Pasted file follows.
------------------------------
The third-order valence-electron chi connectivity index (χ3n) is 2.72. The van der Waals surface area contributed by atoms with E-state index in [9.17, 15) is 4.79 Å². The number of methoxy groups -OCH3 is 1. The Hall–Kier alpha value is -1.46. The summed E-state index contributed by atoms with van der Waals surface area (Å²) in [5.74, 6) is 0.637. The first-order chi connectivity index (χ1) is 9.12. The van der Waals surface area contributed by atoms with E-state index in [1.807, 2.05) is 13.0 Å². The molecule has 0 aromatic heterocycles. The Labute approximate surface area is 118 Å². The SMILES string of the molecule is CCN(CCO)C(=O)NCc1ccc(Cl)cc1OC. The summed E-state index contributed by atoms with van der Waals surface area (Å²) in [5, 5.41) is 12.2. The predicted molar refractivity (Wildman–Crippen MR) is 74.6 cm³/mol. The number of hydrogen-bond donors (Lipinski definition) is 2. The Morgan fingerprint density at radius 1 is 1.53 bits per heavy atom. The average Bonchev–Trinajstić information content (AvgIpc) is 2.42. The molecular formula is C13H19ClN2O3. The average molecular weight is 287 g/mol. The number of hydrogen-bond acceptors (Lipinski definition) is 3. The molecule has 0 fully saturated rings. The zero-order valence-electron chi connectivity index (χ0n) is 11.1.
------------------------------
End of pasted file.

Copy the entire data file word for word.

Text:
The third-order valence-electron chi connectivity index (χ3n) is 2.72. The van der Waals surface area contributed by atoms with E-state index in [9.17, 15) is 4.79 Å². The number of methoxy groups -OCH3 is 1. The Hall–Kier alpha value is -1.46. The summed E-state index contributed by atoms with van der Waals surface area (Å²) in [5.74, 6) is 0.637. The first-order chi connectivity index (χ1) is 9.12. The van der Waals surface area contributed by atoms with E-state index in [1.807, 2.05) is 13.0 Å². The molecule has 0 aromatic heterocycles. The Labute approximate surface area is 118 Å². The SMILES string of the molecule is CCN(CCO)C(=O)NCc1ccc(Cl)cc1OC. The summed E-state index contributed by atoms with van der Waals surface area (Å²) in [5, 5.41) is 12.2. The predicted molar refractivity (Wildman–Crippen MR) is 74.6 cm³/mol. The number of hydrogen-bond donors (Lipinski definition) is 2. The Morgan fingerprint density at radius 1 is 1.53 bits per heavy atom. The average Bonchev–Trinajstić information content (AvgIpc) is 2.42. The molecular formula is C13H19ClN2O3. The average molecular weight is 287 g/mol. The number of hydrogen-bond acceptors (Lipinski definition) is 3. The molecule has 0 fully saturated rings. The zero-order valence-electron chi connectivity index (χ0n) is 11.1.